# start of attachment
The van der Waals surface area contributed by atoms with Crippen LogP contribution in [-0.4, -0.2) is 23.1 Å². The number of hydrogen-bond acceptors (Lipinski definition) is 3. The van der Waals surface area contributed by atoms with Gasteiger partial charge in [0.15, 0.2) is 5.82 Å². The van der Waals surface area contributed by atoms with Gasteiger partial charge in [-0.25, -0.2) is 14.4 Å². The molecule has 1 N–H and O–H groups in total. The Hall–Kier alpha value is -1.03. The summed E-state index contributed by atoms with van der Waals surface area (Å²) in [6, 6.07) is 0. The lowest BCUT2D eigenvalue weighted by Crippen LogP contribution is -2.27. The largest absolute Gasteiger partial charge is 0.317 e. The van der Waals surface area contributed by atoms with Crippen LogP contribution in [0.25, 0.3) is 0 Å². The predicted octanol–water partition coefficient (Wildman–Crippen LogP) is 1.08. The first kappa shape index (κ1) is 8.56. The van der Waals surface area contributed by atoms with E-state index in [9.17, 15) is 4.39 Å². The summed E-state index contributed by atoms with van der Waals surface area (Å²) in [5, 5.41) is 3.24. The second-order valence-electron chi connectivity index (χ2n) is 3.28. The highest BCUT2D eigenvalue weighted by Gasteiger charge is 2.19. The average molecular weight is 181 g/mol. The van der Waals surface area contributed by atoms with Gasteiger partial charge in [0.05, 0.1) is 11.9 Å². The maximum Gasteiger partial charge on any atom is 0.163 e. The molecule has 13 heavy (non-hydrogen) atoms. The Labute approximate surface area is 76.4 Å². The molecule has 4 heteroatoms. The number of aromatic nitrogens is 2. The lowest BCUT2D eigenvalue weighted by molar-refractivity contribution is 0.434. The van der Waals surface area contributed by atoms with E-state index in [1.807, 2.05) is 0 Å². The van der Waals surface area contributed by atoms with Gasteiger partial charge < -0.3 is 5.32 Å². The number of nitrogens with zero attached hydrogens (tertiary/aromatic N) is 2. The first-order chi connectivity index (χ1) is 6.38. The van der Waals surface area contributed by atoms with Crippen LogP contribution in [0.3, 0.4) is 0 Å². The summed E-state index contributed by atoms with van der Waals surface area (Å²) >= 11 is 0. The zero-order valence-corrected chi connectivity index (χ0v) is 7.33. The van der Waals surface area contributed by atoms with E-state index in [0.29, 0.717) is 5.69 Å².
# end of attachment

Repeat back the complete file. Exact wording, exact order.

The van der Waals surface area contributed by atoms with Crippen LogP contribution in [-0.4, -0.2) is 23.1 Å². The number of hydrogen-bond acceptors (Lipinski definition) is 3. The van der Waals surface area contributed by atoms with Gasteiger partial charge in [0.15, 0.2) is 5.82 Å². The van der Waals surface area contributed by atoms with Gasteiger partial charge in [-0.25, -0.2) is 14.4 Å². The molecule has 1 N–H and O–H groups in total. The Hall–Kier alpha value is -1.03. The summed E-state index contributed by atoms with van der Waals surface area (Å²) in [6, 6.07) is 0. The lowest BCUT2D eigenvalue weighted by Crippen LogP contribution is -2.27. The largest absolute Gasteiger partial charge is 0.317 e. The van der Waals surface area contributed by atoms with Crippen LogP contribution in [0.25, 0.3) is 0 Å². The predicted octanol–water partition coefficient (Wildman–Crippen LogP) is 1.08. The first kappa shape index (κ1) is 8.56. The van der Waals surface area contributed by atoms with E-state index in [9.17, 15) is 4.39 Å². The summed E-state index contributed by atoms with van der Waals surface area (Å²) in [5, 5.41) is 3.24. The second-order valence-electron chi connectivity index (χ2n) is 3.28. The highest BCUT2D eigenvalue weighted by Gasteiger charge is 2.19. The average molecular weight is 181 g/mol. The van der Waals surface area contributed by atoms with Gasteiger partial charge in [0.05, 0.1) is 11.9 Å². The maximum Gasteiger partial charge on any atom is 0.163 e. The molecule has 13 heavy (non-hydrogen) atoms. The Labute approximate surface area is 76.4 Å². The molecule has 4 heteroatoms. The number of aromatic nitrogens is 2. The lowest BCUT2D eigenvalue weighted by molar-refractivity contribution is 0.434. The van der Waals surface area contributed by atoms with E-state index in [1.807, 2.05) is 0 Å². The van der Waals surface area contributed by atoms with Gasteiger partial charge < -0.3 is 5.32 Å². The number of nitrogens with zero attached hydrogens (tertiary/aromatic N) is 2. The first-order chi connectivity index (χ1) is 6.38. The van der Waals surface area contributed by atoms with Crippen LogP contribution in [0.3, 0.4) is 0 Å². The summed E-state index contributed by atoms with van der Waals surface area (Å²) >= 11 is 0. The zero-order valence-corrected chi connectivity index (χ0v) is 7.33. The van der Waals surface area contributed by atoms with E-state index in [0.29, 0.717) is 5.69 Å².